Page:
The sky is bright blue and a cool breeze blows across the savannah as we load into the field rover for a morning’s fieldwork session. Last night’s electric rain shower brought a renewed sense of prosperity to the land, and the air is thrumming with joy and thumb-sized African beetles. Like tiny helicopters, they attempt to land on our shoulders and heads, attracted to the bright colored ties we wear in our hair.
They’re harmless enough, but our guide warns that the insect’s nickname, ‘blister beetle’ is well earned for the welt it can deliver.
“Just duck, it’s cool—it’s like Jedi training,” says David Millican, our guide and researcher extraordinaire.
We’ve followed him to what could be considered the middle of nowhere—just outside of Otjiwarongo, Namibia. But the truth is, despite the low human population it’s quite definitely a somewhere: a beautiful rocky and sandy landscape brimming with biodiversity. Some of the world’s most rare and unique animals—cheetahs, giraffes, jackals, aardwolves, leopards, hornbills, and much, much more— call this harsh climate home.
Today, we’re accompanying David on a trip to check for cavities—and not the painful trip-to-the-dentist kind. We’re looking for bird homes: holes and rips in tree trunks and branches that are used by bird species within the local cavity guild. While the guild consists of bird, mammals, and reptile species, we’re most interested in the feathered ones.
As a bird biologist, David has a nagging question: which types of tree cavities are the birds using? By recording the species of birds that reside in different types of cavities, we can also determine who may be in competition. Finding the answer to these questions will help him answer larger ones about the structure and dynamics of the guild community.
David has established 20 sites across four adjacent farms that he believes could harbor a significant amount of tree cavities. During this season’s fieldwork he will repeatedly visit the sites, which are 16 hectares, to monitor cavities he’s discovered and search for new ones.
Acacia trees—which are abundant in these parts—are a favorite nesting spot. Some of the cavities we will visit were created by lightning, broken limbs, and insects or fungal decay. But others—known as excavated cavities—are pecked and created by the birds themselves. The birds that create the holes are known as primary excavators and the birds that live in the holes another bird created are known as secondary nesters, according to David.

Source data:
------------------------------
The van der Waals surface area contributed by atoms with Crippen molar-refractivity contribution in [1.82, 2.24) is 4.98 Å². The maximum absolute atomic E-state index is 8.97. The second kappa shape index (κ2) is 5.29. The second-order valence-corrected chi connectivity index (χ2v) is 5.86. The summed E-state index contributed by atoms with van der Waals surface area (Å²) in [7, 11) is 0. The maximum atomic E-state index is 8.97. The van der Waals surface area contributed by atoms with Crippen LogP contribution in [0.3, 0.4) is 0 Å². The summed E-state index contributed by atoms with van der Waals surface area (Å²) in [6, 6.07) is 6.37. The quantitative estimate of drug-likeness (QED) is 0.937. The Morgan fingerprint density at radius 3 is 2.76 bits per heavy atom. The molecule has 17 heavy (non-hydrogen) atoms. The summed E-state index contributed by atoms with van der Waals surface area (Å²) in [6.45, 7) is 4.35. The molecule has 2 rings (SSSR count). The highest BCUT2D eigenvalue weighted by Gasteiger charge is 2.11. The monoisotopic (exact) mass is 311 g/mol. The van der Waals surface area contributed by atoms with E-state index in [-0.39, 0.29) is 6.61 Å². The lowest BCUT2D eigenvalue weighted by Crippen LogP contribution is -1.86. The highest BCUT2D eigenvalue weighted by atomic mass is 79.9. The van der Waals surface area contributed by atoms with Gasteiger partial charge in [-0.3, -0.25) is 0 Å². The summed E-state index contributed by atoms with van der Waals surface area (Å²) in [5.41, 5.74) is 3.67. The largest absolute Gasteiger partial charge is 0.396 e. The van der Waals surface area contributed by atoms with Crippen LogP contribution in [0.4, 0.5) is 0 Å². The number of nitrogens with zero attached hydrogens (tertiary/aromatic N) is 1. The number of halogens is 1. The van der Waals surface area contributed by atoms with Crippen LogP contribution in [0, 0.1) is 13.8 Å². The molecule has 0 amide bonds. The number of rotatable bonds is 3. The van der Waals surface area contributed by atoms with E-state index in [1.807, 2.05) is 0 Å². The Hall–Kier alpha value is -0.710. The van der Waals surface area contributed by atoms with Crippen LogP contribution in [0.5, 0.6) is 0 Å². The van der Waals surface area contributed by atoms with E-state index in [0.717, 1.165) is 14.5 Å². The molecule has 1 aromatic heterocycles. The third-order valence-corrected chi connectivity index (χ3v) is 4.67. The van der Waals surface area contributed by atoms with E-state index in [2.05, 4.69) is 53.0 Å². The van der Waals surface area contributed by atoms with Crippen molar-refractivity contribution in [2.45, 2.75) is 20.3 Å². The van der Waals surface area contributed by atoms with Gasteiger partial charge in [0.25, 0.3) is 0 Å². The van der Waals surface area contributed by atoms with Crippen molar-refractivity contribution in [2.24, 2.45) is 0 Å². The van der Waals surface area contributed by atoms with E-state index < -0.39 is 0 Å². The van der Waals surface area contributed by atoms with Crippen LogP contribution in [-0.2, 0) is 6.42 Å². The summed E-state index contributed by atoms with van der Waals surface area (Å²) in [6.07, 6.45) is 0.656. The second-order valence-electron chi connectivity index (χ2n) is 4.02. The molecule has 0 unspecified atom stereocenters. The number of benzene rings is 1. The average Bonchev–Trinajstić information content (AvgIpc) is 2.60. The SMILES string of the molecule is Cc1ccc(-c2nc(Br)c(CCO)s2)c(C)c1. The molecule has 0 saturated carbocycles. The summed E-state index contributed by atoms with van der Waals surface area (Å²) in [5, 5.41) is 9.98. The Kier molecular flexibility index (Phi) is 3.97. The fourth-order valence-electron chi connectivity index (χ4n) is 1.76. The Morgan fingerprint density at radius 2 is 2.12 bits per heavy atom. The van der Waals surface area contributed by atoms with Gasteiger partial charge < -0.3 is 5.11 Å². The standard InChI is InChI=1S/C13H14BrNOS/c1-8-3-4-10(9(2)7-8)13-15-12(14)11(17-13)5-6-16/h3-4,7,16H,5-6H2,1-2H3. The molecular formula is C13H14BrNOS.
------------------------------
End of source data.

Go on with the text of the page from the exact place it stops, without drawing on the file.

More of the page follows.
“Some cavities can take a while to excavate, especially in live trees,” says David.
David’s tools today are a ladder, a peeping camera, a handheld GPS system, and a notebook for recording our findings.
He uses the GPS to navigate through his seventh site— a scrubby grassland of fallen brush and thorny plants, littered with a few antelope skulls.
Using the ladder to climb up to the first cavity resting high in the tree, David sticks the long cord of the peeping camera into the hole and is able to see on his monitor what awaits inside. This time, it’s nothing.
However, a few cavities later, we see signs of a former nest: feathers and grass. David’s hopes are lifted.
On the way to the next cavity, a cacophony of peeps arises from a tree ahead.
“Those are alarm calls,” says David, pointing in that direction. “That means there is likely a predator is nearby—could be a black mamba, boomslang, or mongoose. It’s best for us to go around that area.”
Working our way around the commotion, we come to a beautiful old camel thorn tree with a long slivered cavity in the trunk, about eye level . David inspects the hole with delight. Part of it is caked over with a thick mud: the telltale signs of a hornbill nest.
When female hornbills are ready to nest, they will enter a cavity and caulk themselves in, closing up the hole with mud, millipede shells, grass, and other vegetation. This is to prevent predators from entering and disturbing the nest when both babies and mom are vulnerable: moms lose their wing and tail feathers when incubating eggs and cannot fly.
Carefully and quietly, David sticks his cord into the small opening that remains and watches his monitor. Three timid faces stare back at him. Nestlings! And not very old at all, judging by their pink, featherless alien bodies.
David points the cord upwards into the hole and sees a fluff of feathers that he determines to be the mother, a yellow-billed hornbill. Often the mother will move to an area with more space above the cavity floor, allowing her to climb above the cavity entrance if a predator tries to break in.
David quickly retracts the cord. We will leave this nest alone for now, tiptoeing away quietly to avoid upsetting the sweet family.
Written by Lindsay Key/Photos by Jelena Djakovic.
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